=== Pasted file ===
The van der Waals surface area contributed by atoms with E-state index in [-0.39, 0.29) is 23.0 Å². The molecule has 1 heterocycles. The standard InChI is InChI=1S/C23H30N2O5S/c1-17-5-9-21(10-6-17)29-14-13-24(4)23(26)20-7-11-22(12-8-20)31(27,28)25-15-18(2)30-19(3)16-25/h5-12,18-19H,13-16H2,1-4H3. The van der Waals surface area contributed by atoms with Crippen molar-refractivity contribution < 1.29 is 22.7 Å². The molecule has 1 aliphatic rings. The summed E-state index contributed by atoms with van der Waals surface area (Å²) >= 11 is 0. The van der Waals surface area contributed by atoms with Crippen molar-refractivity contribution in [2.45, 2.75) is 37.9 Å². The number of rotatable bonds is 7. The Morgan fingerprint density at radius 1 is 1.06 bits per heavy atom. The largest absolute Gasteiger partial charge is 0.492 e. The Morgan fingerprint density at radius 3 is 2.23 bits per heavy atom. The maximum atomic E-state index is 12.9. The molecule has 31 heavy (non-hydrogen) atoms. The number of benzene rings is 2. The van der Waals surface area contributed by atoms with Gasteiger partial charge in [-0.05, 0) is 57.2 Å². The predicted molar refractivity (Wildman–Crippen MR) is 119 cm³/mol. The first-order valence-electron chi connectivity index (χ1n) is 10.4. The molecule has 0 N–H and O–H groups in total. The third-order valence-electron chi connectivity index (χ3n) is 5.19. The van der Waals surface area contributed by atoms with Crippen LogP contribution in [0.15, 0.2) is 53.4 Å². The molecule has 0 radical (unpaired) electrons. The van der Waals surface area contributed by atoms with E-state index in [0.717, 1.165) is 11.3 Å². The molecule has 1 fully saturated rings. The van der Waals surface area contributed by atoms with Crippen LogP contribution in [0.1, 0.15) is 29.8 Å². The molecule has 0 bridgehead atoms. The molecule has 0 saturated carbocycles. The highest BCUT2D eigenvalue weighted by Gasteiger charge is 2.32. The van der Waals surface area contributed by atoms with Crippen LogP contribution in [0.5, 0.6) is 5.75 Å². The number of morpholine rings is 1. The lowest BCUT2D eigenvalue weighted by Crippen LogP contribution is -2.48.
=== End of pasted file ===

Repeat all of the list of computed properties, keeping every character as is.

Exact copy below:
The van der Waals surface area contributed by atoms with E-state index in [-0.39, 0.29) is 23.0 Å². The molecule has 1 heterocycles. The standard InChI is InChI=1S/C23H30N2O5S/c1-17-5-9-21(10-6-17)29-14-13-24(4)23(26)20-7-11-22(12-8-20)31(27,28)25-15-18(2)30-19(3)16-25/h5-12,18-19H,13-16H2,1-4H3. The van der Waals surface area contributed by atoms with Crippen molar-refractivity contribution < 1.29 is 22.7 Å². The molecule has 1 aliphatic rings. The summed E-state index contributed by atoms with van der Waals surface area (Å²) >= 11 is 0. The van der Waals surface area contributed by atoms with Crippen molar-refractivity contribution in [2.45, 2.75) is 37.9 Å². The number of rotatable bonds is 7. The Morgan fingerprint density at radius 1 is 1.06 bits per heavy atom. The largest absolute Gasteiger partial charge is 0.492 e. The Morgan fingerprint density at radius 3 is 2.23 bits per heavy atom. The maximum atomic E-state index is 12.9. The molecule has 31 heavy (non-hydrogen) atoms. The number of benzene rings is 2. The van der Waals surface area contributed by atoms with Gasteiger partial charge in [-0.05, 0) is 57.2 Å². The predicted molar refractivity (Wildman–Crippen MR) is 119 cm³/mol. The first-order valence-electron chi connectivity index (χ1n) is 10.4. The molecule has 0 N–H and O–H groups in total. The third-order valence-electron chi connectivity index (χ3n) is 5.19. The van der Waals surface area contributed by atoms with Crippen LogP contribution in [0.15, 0.2) is 53.4 Å². The molecule has 0 radical (unpaired) electrons. The van der Waals surface area contributed by atoms with E-state index in [0.717, 1.165) is 11.3 Å². The molecule has 1 fully saturated rings. The van der Waals surface area contributed by atoms with Crippen LogP contribution in [0.1, 0.15) is 29.8 Å². The molecule has 0 bridgehead atoms. The molecule has 0 saturated carbocycles. The highest BCUT2D eigenvalue weighted by Gasteiger charge is 2.32. The van der Waals surface area contributed by atoms with Crippen LogP contribution in [0.5, 0.6) is 5.75 Å². The number of morpholine rings is 1. The lowest BCUT2D eigenvalue weighted by Crippen LogP contribution is -2.48.